One girls’ softball championship dreams ended with a Snapchat.
Thanks to a singular Snapchat the team, composed of girls ages 12-15, got disqualified from the Junior League World Series. As the Atlee, Virginia girls’ Little League softball team would swiftly learn, actions have consequences. And, social media can be a force of good or for causing trouble.
The offending Snapchat featured the girls giving the middle finger to their opponents. The post came after Atlee defeated the team from Kirkland. Chris Mardigian, one of Atlee’s three coaches, said the players on the opposing team harassed his girls all game long. Needless to say, despite the circumstances no one would consider this post good sportsmanship.
However, the manager of the Atlee team, Scott Currie, immediately deleted the Snapchat post. He also had his team apologize to the girls from Kirkland in-person, and right away. And while the other team accepted the apology, Little League officials decided just hours before the championship game to bar Atlee from playing. All for one little Snapchat.
— HanoverSports RVASN (@hanoversports) August 5, 2017
Team’s Snapchat Violated Leagues Social Media Standards
The official statement said the organization removed the Atlee team for “violation of Little League’s policies regarding unsportsmanlike conduct, inappropriate use of social media, and the high standard that Little League International holds for all its participants.”
Atlee manager Currie voiced his disagreement with the decision. He said team discipline typically gets handled by coaches and that the punishment was far too severe.
The incident serves as a good reminder to teens (and parents) that using social media is a big responsibility.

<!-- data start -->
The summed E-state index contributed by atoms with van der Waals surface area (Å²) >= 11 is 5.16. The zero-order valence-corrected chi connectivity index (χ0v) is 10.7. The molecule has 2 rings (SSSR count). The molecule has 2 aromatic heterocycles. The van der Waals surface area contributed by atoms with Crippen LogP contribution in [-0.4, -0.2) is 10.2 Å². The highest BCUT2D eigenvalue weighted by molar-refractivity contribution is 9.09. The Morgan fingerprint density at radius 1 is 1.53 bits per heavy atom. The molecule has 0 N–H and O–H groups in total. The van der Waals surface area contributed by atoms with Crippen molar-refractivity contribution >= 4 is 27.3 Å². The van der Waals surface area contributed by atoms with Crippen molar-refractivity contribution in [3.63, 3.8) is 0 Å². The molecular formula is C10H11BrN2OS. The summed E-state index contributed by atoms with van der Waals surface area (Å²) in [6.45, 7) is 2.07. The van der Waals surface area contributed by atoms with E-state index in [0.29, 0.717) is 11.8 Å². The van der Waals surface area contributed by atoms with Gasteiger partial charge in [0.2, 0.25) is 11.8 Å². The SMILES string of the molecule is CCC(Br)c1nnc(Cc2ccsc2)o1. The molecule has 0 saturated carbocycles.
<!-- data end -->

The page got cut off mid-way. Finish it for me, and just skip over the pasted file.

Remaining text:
“These girls had a softball coach who did a great job teaching them how to play the game of softball…But what about the game of social media that is played in front of billions of people—who is coaching them to win there?” social media coach Laura Tierney told TODAY Parents.
Who Looks At Teens’ Social Media Posts?
And it’s not just nervous parents who want their kids to be wary of what they post online. According to a report from US News and World Report, more than one-third of college admissions officers have scoped out an applicant on social media to see what they’ve put online.
“I find that if parents would be more interested and share their interests online, like, ‘Hey, you know I just signed up for this Snapchat, can you help me with it?’ The child is going to be more apt to be like, ‘Here, let me show you, Mom,'” parent and family Internet safety advocate Sue Scheff told US News and World Report. “Then you are going to be able to learn more about what your child is doing too.”
Social media safety means more than just setting up content blockers and creating ground rules. You should also know what your child’s habits are on social media and have a frank discussion about who can really see what they post. Remind them about how no matter how private they think their Facebook page is, someone can likely find their posts.
Using Social Media In A Positive Way
Also, tell teens how to use social media positively. For example, students can use social media to connect to others with similar interests, service opportunities and much more.
“I tell students and athletes to think of social media as the biggest game in the world, one that can be won or lost,” said Tierney, who is also founder of The Social Institute. “And in a world where we get one reputation, it’s never been more important to win. Winning means strengthening your reputation, encouraging and lifting up others, seizing collegiate and career opportunities. Teens today can use social media positively to be the best version of themselves — one post, one text, one snap at a time.”